Yes, you should. Language is not a barrier for travelling anymore. In Paris it is quite easy to run into English speakers who are willing to help you out. It is advisable to start the conversation with a “Bonjour, vous parlez anglais?
Paris can be a little overrated sometimes but it still is an absolutely fantastic city. Take time to go on long walks, thats the best way to enjoy the city. Avoid metros unless its absolutely necessary. If you enjoy art, Paris has one of the best collection of museums in the world; the diversity is breathtaking.
Musee d’orsay is my personal favourite but you can also find some smaller ones in every neighbourhood on different subjects and from different eras. Hit the artisanal bakeries for breakfasts. Avoid cafes on the street corners, they are usually pricey.
Take a walk by the seine or better yet have a picnic by the seine, its one of the most parisian thing to do.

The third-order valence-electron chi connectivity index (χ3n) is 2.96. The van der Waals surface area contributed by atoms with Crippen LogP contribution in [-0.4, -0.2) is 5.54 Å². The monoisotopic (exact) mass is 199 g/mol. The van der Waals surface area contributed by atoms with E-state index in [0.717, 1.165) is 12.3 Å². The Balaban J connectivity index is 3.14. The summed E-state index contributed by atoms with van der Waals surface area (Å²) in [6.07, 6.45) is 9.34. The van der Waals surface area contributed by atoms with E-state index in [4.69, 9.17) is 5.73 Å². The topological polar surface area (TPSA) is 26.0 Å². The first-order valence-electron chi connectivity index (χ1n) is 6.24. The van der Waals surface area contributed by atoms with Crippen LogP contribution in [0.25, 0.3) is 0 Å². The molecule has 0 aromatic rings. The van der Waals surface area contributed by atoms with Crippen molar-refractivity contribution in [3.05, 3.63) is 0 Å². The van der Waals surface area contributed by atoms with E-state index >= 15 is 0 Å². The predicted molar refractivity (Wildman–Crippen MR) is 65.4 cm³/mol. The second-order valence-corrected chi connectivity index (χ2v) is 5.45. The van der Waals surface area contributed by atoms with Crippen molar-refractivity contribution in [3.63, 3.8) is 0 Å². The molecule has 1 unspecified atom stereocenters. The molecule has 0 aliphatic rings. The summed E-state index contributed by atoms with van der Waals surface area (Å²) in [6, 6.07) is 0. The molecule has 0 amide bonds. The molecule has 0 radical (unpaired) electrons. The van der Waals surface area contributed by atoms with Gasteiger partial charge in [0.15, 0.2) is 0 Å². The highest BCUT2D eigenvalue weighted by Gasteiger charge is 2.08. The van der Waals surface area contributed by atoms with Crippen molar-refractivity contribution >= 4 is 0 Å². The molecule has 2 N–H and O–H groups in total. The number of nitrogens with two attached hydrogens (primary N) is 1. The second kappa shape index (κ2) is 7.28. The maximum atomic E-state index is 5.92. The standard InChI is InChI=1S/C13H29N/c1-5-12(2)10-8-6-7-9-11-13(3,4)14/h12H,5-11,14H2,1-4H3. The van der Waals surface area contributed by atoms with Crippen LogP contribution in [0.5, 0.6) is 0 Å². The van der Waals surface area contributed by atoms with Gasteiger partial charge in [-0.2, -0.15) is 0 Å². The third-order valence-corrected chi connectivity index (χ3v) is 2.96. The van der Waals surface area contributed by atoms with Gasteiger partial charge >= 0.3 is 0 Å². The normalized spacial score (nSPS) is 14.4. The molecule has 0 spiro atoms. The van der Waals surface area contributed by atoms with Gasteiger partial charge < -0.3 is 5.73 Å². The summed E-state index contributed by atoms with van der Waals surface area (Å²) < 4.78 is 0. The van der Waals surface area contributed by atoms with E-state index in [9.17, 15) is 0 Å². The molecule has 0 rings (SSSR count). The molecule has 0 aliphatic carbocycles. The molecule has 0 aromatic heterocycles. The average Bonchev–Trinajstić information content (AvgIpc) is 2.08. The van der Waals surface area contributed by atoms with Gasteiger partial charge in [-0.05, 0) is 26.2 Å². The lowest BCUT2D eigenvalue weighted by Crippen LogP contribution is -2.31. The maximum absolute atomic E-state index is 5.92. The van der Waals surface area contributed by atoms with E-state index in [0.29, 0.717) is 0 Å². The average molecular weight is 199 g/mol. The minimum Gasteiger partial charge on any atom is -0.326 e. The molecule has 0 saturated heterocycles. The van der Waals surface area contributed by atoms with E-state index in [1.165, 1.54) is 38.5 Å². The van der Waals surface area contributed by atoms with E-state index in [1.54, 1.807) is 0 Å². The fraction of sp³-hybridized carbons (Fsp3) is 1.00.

If you are travelling alone and looking for company, try to find local international events from Stay with Locals and Make Travel Friends or Facebook where you can meet locals who can speak in English. Couchsurfing is my go to website when I travel and now I have friends all over the world.
Talk to the locals about stuff to do based on your interests. Paris has a lot more to offer than the famous touristic spots and the cliches.
Do I need to learn some French if I want to visit France next summer?
Yes. If you want to enjoy your time here, you need to know the basics:
– Bonjour. [Bonn-joor] Means hello, but it’s basically the one word you’ll need to start any interaction with a French person. If it’s the only French you know, and you switch to English right after that, then at least you will have started well and people will like you for it.
– Merci, au revoir. [Mare-see, ore-vwar] Thank you, goodbye. When finishing an interaction, for instance.
– Pardon. [stressed on the second syllable] Means Sorry. When you bump into someone, or when you want to interrupt someone to ask for help.
– Oui, non [wee, no (nasal o, that sound does not exist in English)] for yes/no.
… and finally:
– Désolé, je ne parle pas français [Day-zaw-lay, jer ner paarl pah frarn-say] = Sorry, I don’t speak French.
– Parlez-vous anglais [Paarlay voo arn-glay], do you speek English.